Home Feed
Home
Search
Search
Add Review, Blurb, Quote
Add
Activity
Activity
Profile
Profile
Disorientation
Disorientation | Elaine Hsieh Chou
15 posts | 13 read | 16 to read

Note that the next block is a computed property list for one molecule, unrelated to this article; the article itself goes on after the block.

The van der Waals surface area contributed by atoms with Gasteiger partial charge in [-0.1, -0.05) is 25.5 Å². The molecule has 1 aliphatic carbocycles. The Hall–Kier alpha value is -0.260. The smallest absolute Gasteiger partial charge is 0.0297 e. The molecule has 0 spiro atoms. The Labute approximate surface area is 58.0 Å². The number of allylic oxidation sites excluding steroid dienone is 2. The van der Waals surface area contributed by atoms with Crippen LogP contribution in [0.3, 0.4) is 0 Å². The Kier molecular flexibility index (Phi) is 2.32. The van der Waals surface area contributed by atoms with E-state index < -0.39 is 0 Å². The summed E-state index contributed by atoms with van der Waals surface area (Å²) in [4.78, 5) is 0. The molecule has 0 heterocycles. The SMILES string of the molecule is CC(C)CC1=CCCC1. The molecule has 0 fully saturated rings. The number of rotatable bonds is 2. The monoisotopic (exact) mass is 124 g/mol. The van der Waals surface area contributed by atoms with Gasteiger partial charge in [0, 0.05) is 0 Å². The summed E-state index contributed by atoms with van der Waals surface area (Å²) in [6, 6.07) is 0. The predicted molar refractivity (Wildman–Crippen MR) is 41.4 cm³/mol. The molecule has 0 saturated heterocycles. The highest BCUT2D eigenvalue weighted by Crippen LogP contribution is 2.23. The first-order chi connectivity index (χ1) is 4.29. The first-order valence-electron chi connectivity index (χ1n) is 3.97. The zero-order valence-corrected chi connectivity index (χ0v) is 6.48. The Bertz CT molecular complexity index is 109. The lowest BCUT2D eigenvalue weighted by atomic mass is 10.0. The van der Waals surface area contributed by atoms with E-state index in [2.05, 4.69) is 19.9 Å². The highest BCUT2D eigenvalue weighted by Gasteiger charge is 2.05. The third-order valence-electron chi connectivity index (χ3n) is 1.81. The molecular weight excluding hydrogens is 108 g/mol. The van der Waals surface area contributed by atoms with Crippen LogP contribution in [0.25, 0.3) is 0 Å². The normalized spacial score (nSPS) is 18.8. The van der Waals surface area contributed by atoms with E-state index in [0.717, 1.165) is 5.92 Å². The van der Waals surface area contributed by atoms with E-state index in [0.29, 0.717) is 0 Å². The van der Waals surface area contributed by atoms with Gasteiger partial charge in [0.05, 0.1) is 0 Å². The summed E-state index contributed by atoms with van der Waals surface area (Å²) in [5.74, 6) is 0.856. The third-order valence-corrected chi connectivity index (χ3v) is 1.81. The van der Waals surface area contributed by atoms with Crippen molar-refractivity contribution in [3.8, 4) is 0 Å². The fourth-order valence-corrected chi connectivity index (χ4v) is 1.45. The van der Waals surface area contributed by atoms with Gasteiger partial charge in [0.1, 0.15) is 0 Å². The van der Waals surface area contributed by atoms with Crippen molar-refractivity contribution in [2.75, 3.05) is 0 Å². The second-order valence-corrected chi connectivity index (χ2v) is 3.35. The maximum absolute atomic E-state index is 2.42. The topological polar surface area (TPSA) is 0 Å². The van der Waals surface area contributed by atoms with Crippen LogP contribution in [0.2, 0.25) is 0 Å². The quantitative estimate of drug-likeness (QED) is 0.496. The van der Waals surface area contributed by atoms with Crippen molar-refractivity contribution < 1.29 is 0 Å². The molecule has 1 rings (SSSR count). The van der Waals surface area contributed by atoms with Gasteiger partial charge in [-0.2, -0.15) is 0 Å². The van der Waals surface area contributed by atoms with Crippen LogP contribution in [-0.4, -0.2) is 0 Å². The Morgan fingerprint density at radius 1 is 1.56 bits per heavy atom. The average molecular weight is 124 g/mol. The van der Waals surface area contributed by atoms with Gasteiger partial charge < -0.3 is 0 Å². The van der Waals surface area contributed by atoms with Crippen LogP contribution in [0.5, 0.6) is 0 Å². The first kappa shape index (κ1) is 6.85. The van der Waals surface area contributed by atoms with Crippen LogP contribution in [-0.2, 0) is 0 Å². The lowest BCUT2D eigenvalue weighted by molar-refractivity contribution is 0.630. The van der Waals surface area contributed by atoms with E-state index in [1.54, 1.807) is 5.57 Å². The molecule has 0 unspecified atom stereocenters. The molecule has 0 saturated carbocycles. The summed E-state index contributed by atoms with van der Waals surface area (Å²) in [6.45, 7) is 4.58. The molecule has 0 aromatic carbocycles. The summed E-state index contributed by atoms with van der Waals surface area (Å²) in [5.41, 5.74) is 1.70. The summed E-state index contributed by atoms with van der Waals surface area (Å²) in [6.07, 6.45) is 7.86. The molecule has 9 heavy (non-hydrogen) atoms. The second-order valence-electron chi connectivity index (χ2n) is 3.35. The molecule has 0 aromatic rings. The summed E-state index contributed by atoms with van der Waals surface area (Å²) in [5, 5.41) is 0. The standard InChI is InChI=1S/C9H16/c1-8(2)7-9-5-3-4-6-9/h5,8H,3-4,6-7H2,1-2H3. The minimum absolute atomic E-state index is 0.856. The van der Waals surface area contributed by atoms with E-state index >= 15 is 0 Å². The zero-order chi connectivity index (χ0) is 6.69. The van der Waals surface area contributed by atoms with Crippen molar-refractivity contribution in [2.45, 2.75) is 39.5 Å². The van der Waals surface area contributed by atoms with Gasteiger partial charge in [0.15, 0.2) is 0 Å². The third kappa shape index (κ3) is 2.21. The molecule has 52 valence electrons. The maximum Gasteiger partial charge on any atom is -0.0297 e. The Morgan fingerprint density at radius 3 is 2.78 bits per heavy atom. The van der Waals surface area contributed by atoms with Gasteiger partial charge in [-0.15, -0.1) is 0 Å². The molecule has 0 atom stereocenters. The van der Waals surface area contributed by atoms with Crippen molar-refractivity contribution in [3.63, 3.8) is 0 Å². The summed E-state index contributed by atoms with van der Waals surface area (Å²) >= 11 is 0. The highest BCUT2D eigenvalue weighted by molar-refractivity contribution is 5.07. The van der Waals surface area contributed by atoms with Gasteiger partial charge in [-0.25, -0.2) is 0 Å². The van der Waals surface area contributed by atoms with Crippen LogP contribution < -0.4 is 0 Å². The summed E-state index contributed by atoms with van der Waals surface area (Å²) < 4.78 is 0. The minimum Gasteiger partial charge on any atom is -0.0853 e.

A Taiwanese American woman's coming-of-consciousness ignites eye-opening revelations and chaos on a college campus in this outrageously hilarious and startlingly tender debut novel "Disorientation is a multivalent pleasure, a deeply original debut novel that reinvents the campus novel satire as an Asian American literary studies whodunnit, in which the murder victim might be your idea of yourself--no matter how you identify. I often held my breath until I laughed and I wouldn't dare compare it or Chou to anyone writing now. Wickedly funny and knowing, Chou's dagger wit is sure-eyed, intent on what feels like a decolonization of her protagonist, if not the reader, that just might set her free." --Alexander Chee, How to Write an Autobiographical Novel Twenty-nine-year-old PhD student Ingrid Yang is desperate to finish her dissertation on the late canonical poet Xiao-Wen Chou and never read about "Chinese-y" things again. But after four years of grueling research, she has nothing but anxiety and stomach pain to show for her efforts. When she accidentally stumbles upon a strange and curious note in the Chou archives, she convinces herself it's her ticket out of academic hell. But Ingrid's in much deeper than she thinks. Her clumsy exploits to unravel the note's message lead to an explosive discovery, one that upends her entire life and the lives of those around her. With her trusty friend Eunice Kim by her side and her rival Vivian Vo hot on her tail, together they set off a roller coaster of mishaps and misadventures, from campus protests and OTC drug hallucinations, to book burnings and a movement that stinks of "Yellow Peril" propaganda. In the aftermath, nothing looks quite the same to Ingrid--including her gentle and doting fianc, Stephen Greene. When he embarks on a book tour with the "super kawaii" Japanese author he's translated, doubts and insecurities creep in. At the same time, she finds herself drawn to the cool and aloof Alex Kim (even though she swears he's not her type). As the events Ingrid instigated keep spiraling, she'll have to confront her sticky relationship to white men and white institutions--and, most of all, herself. An uproarious and bighearted satire, alive with sharp edges, immense warmth, and a cast of unforgettable characters, Disorientation is a blistering send-up of white supremacy in academia and a profound reckoning of individual complicity and unspoken rage. In this electrifying debut novel from a provocative new voice, Chou asks who gets to tell our stories--and how the story changes when we finally tell it ourselves.